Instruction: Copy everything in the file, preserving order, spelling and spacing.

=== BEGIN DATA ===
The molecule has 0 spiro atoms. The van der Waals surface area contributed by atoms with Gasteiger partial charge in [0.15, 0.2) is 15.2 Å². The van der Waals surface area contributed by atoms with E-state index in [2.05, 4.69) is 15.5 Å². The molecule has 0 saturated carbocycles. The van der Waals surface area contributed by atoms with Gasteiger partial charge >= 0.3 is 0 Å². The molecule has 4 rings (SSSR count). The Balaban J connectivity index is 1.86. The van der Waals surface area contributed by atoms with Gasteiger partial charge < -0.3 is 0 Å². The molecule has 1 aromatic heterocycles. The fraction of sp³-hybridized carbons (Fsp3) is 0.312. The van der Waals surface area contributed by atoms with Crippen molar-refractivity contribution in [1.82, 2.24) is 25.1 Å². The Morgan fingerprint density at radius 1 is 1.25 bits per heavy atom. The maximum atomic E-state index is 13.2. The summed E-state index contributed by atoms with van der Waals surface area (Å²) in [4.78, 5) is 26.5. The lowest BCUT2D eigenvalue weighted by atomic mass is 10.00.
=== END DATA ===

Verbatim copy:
The molecule has 0 spiro atoms. The van der Waals surface area contributed by atoms with Gasteiger partial charge in [0.15, 0.2) is 15.2 Å². The van der Waals surface area contributed by atoms with E-state index in [2.05, 4.69) is 15.5 Å². The molecule has 0 saturated carbocycles. The van der Waals surface area contributed by atoms with Gasteiger partial charge >= 0.3 is 0 Å². The molecule has 4 rings (SSSR count). The Balaban J connectivity index is 1.86. The van der Waals surface area contributed by atoms with Gasteiger partial charge < -0.3 is 0 Å². The molecule has 1 aromatic heterocycles. The fraction of sp³-hybridized carbons (Fsp3) is 0.312. The van der Waals surface area contributed by atoms with Crippen molar-refractivity contribution in [1.82, 2.24) is 25.1 Å². The Morgan fingerprint density at radius 1 is 1.25 bits per heavy atom. The maximum atomic E-state index is 13.2. The summed E-state index contributed by atoms with van der Waals surface area (Å²) in [4.78, 5) is 26.5. The lowest BCUT2D eigenvalue weighted by atomic mass is 10.00.